Interesting self promotion. Now, the last part has me interested. You seem to have done all this by yourself? Got clips?
In the latest issue of The Flutist which I receive as being a member of the National Flute Association, there was an article about software for use in practicing and teaching. Here is a brief summary of it and some additions of my own.
The article, written by Joseph Manupello, is interesting, but has a number of errors. Lets start where he starts, with software Metronomes.
He mentions a program called Metronome 2.5 by Nick Baciu. I haven’t been able to find that program, but I did find a great Metronome/Tuner called Enable Tune 2.6 for windows that, for $19.95, does a good job at tuning and keeping time. For Mac people, there are a couple of Metronome programs. And there are programs out there for the Palm as well. I however think if you are going to practice, get a real metronome. Like the Boss Doctor Beat 66 which is great because it’s LOUD, accents downbeats, and does odd meters.
Mr. Manupello’s next section is on tuners, mainly the AP Instrument Tuner 1.02. It’s an interesting product, and there are similar products available for Windows and Macintosh. Cool, but…..why? Pitch is important, but…..this is insane. He even mentions that one of the things he likes about AP Tuner is that you can run two instances of the program (assuming you have 2 sound cards). Why? Personally, I’m amazed at the $30 digital tuners you can get. The keep getting smaller, and faster. My recommendation, get a Seiko or similar tuner. Makes sense, especially if you plan to play somewhere, like a GIG, where you won’t have your computer around.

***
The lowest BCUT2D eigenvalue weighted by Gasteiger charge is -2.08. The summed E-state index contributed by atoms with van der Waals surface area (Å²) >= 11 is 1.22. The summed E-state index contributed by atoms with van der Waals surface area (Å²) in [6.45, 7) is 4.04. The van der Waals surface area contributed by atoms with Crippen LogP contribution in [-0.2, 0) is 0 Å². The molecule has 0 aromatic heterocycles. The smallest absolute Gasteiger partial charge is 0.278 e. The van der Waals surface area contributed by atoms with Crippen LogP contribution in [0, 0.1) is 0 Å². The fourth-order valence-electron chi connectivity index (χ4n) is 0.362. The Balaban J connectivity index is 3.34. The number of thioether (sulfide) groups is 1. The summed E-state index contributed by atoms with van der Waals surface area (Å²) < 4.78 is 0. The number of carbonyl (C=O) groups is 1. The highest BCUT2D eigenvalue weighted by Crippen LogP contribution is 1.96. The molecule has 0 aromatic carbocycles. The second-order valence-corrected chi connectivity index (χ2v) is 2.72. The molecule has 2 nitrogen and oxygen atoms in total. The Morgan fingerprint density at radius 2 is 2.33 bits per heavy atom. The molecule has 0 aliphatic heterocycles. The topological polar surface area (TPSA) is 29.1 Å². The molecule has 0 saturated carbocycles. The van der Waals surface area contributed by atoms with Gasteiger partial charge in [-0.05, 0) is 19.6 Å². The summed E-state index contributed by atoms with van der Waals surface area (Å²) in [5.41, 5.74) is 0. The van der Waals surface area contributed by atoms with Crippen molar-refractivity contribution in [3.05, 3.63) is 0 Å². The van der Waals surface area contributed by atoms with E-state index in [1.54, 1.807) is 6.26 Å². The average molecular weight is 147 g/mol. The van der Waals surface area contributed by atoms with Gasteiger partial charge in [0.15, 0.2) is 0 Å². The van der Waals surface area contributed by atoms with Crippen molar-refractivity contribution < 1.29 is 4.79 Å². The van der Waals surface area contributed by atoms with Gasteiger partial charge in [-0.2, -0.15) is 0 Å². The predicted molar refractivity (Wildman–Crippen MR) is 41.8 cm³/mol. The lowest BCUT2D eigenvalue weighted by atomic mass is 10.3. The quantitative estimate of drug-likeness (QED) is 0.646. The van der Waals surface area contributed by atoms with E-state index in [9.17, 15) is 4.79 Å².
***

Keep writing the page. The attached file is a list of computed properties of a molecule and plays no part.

Finally, Joseph Manupello gets down to business with taking about Spectrogram. Now, this program is very interesting. You can see visualizations of what you sound like. Compare it with other peoples’. Neat, but….thats about it. I don’t think I’d really use it.
Finally, Joseph Manupello ends with talking about Cool Edit. Cool edit allows you to record, edit, etc, etc yourself and your music. There are other programs as well that can do this, such as Soundforge (which I highly recommend) for the PC, and for the Macintosh, I wholeheartly recommend Sound Studio and Amadeus. Both are inexpensive and excellent programs.
The computer is a great tool, but I’ve found that it is best for recording, and composing/edit/printing music. I’ve found that owning a metronome and a tuner is invaluable. You can take them with you, whereever your playing takes you.
I came across this site. Great idea. A great, portable way to swab the piccolo out. I lost my little cleaning rod long ago……….but this seems to be a great replacement. The only complaint I have about it, is that it barely fits in my Piccolo case.
If you don’t subscribe to the Flute List, then you should. They had some interesting posts about lesson policies going on. Here are a couple to ponder…..